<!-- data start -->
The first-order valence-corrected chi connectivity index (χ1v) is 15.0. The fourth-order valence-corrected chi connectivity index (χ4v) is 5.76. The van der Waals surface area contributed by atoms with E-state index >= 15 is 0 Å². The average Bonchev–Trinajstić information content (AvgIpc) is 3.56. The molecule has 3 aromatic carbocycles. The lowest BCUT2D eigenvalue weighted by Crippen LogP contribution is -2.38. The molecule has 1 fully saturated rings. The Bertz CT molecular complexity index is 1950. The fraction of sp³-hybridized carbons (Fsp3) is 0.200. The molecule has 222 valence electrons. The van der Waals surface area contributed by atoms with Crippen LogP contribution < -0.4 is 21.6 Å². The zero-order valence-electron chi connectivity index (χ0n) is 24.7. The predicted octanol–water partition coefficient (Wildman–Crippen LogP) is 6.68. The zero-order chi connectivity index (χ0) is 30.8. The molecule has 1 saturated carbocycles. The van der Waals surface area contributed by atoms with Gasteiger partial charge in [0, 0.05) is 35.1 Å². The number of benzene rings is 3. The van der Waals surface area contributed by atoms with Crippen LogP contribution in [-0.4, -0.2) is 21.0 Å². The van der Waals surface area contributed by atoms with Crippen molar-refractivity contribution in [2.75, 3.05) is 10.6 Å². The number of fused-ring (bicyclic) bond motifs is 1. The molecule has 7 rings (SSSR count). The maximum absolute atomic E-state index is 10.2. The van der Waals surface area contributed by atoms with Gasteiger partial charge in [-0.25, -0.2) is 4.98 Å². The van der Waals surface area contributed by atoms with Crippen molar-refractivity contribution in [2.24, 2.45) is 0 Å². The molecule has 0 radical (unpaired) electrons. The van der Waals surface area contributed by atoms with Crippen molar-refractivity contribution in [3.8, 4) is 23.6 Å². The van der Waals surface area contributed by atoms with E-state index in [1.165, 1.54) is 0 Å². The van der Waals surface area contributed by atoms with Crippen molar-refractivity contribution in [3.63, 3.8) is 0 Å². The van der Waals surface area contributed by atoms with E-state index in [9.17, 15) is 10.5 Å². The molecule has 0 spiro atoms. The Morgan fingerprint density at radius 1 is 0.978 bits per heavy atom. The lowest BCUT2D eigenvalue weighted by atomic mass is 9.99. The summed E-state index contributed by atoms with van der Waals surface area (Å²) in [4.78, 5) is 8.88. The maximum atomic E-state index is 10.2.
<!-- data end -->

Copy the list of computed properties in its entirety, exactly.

The first-order valence-corrected chi connectivity index (χ1v) is 15.0. The fourth-order valence-corrected chi connectivity index (χ4v) is 5.76. The van der Waals surface area contributed by atoms with E-state index >= 15 is 0 Å². The average Bonchev–Trinajstić information content (AvgIpc) is 3.56. The molecule has 3 aromatic carbocycles. The lowest BCUT2D eigenvalue weighted by Crippen LogP contribution is -2.38. The molecule has 1 fully saturated rings. The Bertz CT molecular complexity index is 1950. The fraction of sp³-hybridized carbons (Fsp3) is 0.200. The molecule has 222 valence electrons. The van der Waals surface area contributed by atoms with Crippen LogP contribution < -0.4 is 21.6 Å². The zero-order valence-electron chi connectivity index (χ0n) is 24.7. The predicted octanol–water partition coefficient (Wildman–Crippen LogP) is 6.68. The zero-order chi connectivity index (χ0) is 30.8. The molecule has 1 saturated carbocycles. The van der Waals surface area contributed by atoms with Gasteiger partial charge in [0, 0.05) is 35.1 Å². The number of benzene rings is 3. The van der Waals surface area contributed by atoms with Crippen LogP contribution in [-0.4, -0.2) is 21.0 Å². The van der Waals surface area contributed by atoms with Crippen molar-refractivity contribution in [2.75, 3.05) is 10.6 Å². The number of fused-ring (bicyclic) bond motifs is 1. The molecule has 7 rings (SSSR count). The maximum absolute atomic E-state index is 10.2. The van der Waals surface area contributed by atoms with Gasteiger partial charge in [-0.25, -0.2) is 4.98 Å². The van der Waals surface area contributed by atoms with Crippen molar-refractivity contribution in [2.24, 2.45) is 0 Å². The molecule has 0 radical (unpaired) electrons. The van der Waals surface area contributed by atoms with Crippen molar-refractivity contribution in [3.8, 4) is 23.6 Å². The van der Waals surface area contributed by atoms with E-state index in [1.165, 1.54) is 0 Å². The van der Waals surface area contributed by atoms with Crippen molar-refractivity contribution in [3.63, 3.8) is 0 Å². The van der Waals surface area contributed by atoms with E-state index in [9.17, 15) is 10.5 Å². The molecule has 0 spiro atoms. The Morgan fingerprint density at radius 1 is 0.978 bits per heavy atom. The lowest BCUT2D eigenvalue weighted by atomic mass is 9.99. The summed E-state index contributed by atoms with van der Waals surface area (Å²) in [4.78, 5) is 8.88. The maximum atomic E-state index is 10.2.